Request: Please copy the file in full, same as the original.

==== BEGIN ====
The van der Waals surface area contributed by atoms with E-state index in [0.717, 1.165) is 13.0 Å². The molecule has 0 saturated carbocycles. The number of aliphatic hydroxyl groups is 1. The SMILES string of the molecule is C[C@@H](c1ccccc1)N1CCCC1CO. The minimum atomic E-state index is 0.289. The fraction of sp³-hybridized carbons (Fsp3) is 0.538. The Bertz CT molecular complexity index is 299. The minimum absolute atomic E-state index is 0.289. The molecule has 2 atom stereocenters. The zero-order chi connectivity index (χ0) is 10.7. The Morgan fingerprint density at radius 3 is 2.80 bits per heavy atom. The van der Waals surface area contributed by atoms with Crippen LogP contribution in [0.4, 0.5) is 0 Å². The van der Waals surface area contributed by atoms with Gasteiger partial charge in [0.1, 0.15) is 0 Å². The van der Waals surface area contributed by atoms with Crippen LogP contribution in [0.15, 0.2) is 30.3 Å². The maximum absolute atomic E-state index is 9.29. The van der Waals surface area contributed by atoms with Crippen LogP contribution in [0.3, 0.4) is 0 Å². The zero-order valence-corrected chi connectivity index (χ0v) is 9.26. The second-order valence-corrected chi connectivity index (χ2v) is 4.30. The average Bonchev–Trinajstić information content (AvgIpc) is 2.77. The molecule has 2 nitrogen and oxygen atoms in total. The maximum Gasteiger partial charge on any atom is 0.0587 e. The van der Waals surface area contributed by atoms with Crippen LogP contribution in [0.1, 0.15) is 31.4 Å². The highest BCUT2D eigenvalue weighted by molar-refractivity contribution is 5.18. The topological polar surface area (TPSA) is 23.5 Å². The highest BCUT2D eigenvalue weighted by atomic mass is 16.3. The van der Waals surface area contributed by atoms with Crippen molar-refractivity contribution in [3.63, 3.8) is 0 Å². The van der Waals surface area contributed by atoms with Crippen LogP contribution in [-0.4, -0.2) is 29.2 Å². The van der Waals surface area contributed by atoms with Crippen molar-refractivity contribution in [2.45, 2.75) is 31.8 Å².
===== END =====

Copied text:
The van der Waals surface area contributed by atoms with E-state index in [0.717, 1.165) is 13.0 Å². The molecule has 0 saturated carbocycles. The number of aliphatic hydroxyl groups is 1. The SMILES string of the molecule is C[C@@H](c1ccccc1)N1CCCC1CO. The minimum atomic E-state index is 0.289. The fraction of sp³-hybridized carbons (Fsp3) is 0.538. The Bertz CT molecular complexity index is 299. The minimum absolute atomic E-state index is 0.289. The molecule has 2 atom stereocenters. The zero-order chi connectivity index (χ0) is 10.7. The Morgan fingerprint density at radius 3 is 2.80 bits per heavy atom. The van der Waals surface area contributed by atoms with Crippen LogP contribution in [0.4, 0.5) is 0 Å². The van der Waals surface area contributed by atoms with Gasteiger partial charge in [0.1, 0.15) is 0 Å². The van der Waals surface area contributed by atoms with Crippen LogP contribution in [0.15, 0.2) is 30.3 Å². The maximum absolute atomic E-state index is 9.29. The van der Waals surface area contributed by atoms with Crippen LogP contribution in [0.3, 0.4) is 0 Å². The zero-order valence-corrected chi connectivity index (χ0v) is 9.26. The second-order valence-corrected chi connectivity index (χ2v) is 4.30. The average Bonchev–Trinajstić information content (AvgIpc) is 2.77. The molecule has 2 nitrogen and oxygen atoms in total. The maximum Gasteiger partial charge on any atom is 0.0587 e. The van der Waals surface area contributed by atoms with Crippen LogP contribution in [0.1, 0.15) is 31.4 Å². The highest BCUT2D eigenvalue weighted by molar-refractivity contribution is 5.18. The topological polar surface area (TPSA) is 23.5 Å². The highest BCUT2D eigenvalue weighted by atomic mass is 16.3. The van der Waals surface area contributed by atoms with Crippen molar-refractivity contribution in [3.63, 3.8) is 0 Å². The van der Waals surface area contributed by atoms with Crippen LogP contribution in [-0.4, -0.2) is 29.2 Å². The van der Waals surface area contributed by atoms with Crippen molar-refractivity contribution in [2.45, 2.75) is 31.8 Å².